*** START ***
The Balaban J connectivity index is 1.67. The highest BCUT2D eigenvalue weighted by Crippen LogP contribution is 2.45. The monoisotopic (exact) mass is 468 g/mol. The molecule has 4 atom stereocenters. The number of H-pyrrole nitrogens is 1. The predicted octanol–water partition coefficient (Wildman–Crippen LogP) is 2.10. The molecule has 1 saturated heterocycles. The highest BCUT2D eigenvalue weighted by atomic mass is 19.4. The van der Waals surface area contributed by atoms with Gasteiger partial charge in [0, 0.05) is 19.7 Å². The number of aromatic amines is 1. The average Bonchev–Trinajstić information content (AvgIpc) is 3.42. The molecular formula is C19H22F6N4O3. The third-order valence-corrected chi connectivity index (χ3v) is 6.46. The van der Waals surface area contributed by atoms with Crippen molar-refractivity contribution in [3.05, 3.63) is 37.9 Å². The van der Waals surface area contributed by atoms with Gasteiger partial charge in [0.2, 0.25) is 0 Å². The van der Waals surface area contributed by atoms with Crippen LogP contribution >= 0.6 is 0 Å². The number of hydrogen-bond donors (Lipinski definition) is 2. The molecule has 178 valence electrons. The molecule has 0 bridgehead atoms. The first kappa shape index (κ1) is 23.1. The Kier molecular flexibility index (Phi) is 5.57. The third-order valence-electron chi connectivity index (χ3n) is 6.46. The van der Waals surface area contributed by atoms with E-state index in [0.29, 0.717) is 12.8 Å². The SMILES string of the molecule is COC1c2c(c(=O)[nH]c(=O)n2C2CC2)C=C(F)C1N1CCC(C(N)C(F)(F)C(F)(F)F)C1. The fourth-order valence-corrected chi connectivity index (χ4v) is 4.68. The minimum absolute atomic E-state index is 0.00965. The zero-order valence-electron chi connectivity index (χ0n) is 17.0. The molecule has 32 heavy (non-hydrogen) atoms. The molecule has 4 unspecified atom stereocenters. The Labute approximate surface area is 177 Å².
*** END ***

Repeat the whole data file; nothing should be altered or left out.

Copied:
The Balaban J connectivity index is 1.67. The highest BCUT2D eigenvalue weighted by Crippen LogP contribution is 2.45. The monoisotopic (exact) mass is 468 g/mol. The molecule has 4 atom stereocenters. The number of H-pyrrole nitrogens is 1. The predicted octanol–water partition coefficient (Wildman–Crippen LogP) is 2.10. The molecule has 1 saturated heterocycles. The highest BCUT2D eigenvalue weighted by atomic mass is 19.4. The van der Waals surface area contributed by atoms with Gasteiger partial charge in [0, 0.05) is 19.7 Å². The number of aromatic amines is 1. The average Bonchev–Trinajstić information content (AvgIpc) is 3.42. The molecular formula is C19H22F6N4O3. The third-order valence-corrected chi connectivity index (χ3v) is 6.46. The van der Waals surface area contributed by atoms with Crippen molar-refractivity contribution in [3.05, 3.63) is 37.9 Å². The van der Waals surface area contributed by atoms with Gasteiger partial charge in [0.2, 0.25) is 0 Å². The van der Waals surface area contributed by atoms with Crippen LogP contribution >= 0.6 is 0 Å². The number of hydrogen-bond donors (Lipinski definition) is 2. The molecule has 178 valence electrons. The molecule has 0 bridgehead atoms. The first kappa shape index (κ1) is 23.1. The Kier molecular flexibility index (Phi) is 5.57. The third-order valence-electron chi connectivity index (χ3n) is 6.46. The van der Waals surface area contributed by atoms with E-state index in [0.29, 0.717) is 12.8 Å². The SMILES string of the molecule is COC1c2c(c(=O)[nH]c(=O)n2C2CC2)C=C(F)C1N1CCC(C(N)C(F)(F)C(F)(F)F)C1. The fourth-order valence-corrected chi connectivity index (χ4v) is 4.68. The minimum absolute atomic E-state index is 0.00965. The zero-order valence-electron chi connectivity index (χ0n) is 17.0. The molecule has 32 heavy (non-hydrogen) atoms. The molecule has 4 unspecified atom stereocenters. The Labute approximate surface area is 177 Å².